As the Covid-19 pandemic continues with myriad variants, current vaccine technology is struggling to keep up. Often employing B-cell immune responses, vaccines are unable to “anticipate virus mutations”, rendering the patient “vulnerable to infection”. According to Alexandre Le Vert, CEO and Co-founder of Osivax, newer T-cell based approaches can combine with current technology to tackle the “internal, less variable, parts of viruses”. The result would be protection against immediate and future strains.  

Le Vert, in the European Pharmaceutical Review, explains how SARS and influenza typically target respiratory cells to cause inflammation. The haemagglutinin and spike surface antigens are susceptible to “spontaneous mutation”, thus presenting several shapes and splitting themselves into variants or strains. Most vaccines attack these surface antigens, but “lack the capacity to produce cross-reactive responses” to neutralise multiple strains.  

Suggesting that targeting the “more conserved regions of the virus”, Le Vert identifies that these are “less prone to mutations”. They can only be detected by the “T-cell component of the immune system”. He suggests that “several” biotechs have recognised this and are exploring vaccine solutions. Nanoparticles and mRNA vaccines have been developed to present several regions of the haemagglutinin and are known to “provide better cross-protection”.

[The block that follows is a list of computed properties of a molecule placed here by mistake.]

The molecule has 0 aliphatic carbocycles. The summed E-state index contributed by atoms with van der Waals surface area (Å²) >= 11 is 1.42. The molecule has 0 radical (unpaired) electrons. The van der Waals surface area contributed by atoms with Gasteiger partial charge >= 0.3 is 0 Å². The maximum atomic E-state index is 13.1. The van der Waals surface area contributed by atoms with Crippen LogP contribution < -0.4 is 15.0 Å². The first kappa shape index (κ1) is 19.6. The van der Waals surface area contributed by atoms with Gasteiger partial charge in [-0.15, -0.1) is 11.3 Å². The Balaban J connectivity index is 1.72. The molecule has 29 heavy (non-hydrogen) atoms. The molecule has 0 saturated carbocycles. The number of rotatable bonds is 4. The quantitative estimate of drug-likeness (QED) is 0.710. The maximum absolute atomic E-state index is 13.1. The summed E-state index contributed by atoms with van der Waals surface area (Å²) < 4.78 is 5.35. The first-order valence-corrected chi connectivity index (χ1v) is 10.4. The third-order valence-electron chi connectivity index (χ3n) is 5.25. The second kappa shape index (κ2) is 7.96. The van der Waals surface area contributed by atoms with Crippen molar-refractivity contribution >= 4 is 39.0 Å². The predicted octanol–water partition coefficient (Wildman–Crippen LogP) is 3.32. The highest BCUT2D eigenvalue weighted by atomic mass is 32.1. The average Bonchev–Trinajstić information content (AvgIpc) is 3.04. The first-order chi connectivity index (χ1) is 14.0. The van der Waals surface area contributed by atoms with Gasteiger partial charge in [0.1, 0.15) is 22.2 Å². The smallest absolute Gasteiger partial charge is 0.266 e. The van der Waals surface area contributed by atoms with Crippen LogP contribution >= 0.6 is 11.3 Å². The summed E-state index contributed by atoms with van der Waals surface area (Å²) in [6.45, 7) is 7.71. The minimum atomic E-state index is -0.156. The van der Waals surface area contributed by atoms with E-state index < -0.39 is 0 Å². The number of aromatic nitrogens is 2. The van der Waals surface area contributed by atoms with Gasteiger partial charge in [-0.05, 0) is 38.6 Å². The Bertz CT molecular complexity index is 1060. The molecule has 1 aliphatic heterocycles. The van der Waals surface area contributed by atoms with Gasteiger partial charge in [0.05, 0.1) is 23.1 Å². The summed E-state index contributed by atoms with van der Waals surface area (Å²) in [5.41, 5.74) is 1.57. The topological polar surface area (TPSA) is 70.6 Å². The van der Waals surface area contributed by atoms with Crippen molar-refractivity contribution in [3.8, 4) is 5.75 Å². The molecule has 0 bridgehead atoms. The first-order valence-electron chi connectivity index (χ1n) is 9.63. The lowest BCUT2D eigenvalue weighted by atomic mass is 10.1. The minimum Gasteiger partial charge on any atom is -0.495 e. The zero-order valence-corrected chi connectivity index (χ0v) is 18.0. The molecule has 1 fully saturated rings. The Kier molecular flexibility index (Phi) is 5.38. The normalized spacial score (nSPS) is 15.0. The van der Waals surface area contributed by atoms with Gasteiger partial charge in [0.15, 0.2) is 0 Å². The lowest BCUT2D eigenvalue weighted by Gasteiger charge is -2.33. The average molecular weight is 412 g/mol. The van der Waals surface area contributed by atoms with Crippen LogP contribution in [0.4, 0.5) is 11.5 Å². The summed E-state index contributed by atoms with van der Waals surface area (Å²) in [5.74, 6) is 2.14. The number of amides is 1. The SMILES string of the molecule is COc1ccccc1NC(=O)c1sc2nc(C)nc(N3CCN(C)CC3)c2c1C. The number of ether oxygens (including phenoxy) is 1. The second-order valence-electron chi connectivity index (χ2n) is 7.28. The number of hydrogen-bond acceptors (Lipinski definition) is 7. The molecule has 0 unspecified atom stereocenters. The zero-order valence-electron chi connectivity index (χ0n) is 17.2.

Another “disruptive approach”, which companies like Osivax and Imutex are exploring, comprises vaccines targeting the “heart” of a virus. This uses the T-cell approach. Osivax’s technology platform, oligoDOM, elicits a T-cell response that targets a virus’ internal antigens. So far it appears that the platform can trigger a universal response capable of multiple variants of a virus.  

This technique, deployed against influenza, demonstrated “cross-protection against all A and B strains tested”. Furthermore, in a Phase IIa trial, OVX836 displayed an “excellent safety profile”. The trial also proved strong “activation of the cellular component of the immune system”. Further trials are planned to establish the benefits of co-administration with a standard QIV.  

Looking forward, Le Vert predicts that “broad-spectrum vaccines” could offer “robust protection” against future viruses that mutate regularly. He reflects that Covid-19 highlighted a need for “improved approaches” but also “showcased” the progress that can be achieved through collaborative innovation.  

To hear Alexandre Le Vert discussing T-cell vaccine updates at the World Vaccine Congress in Europe, 2022, follow this link!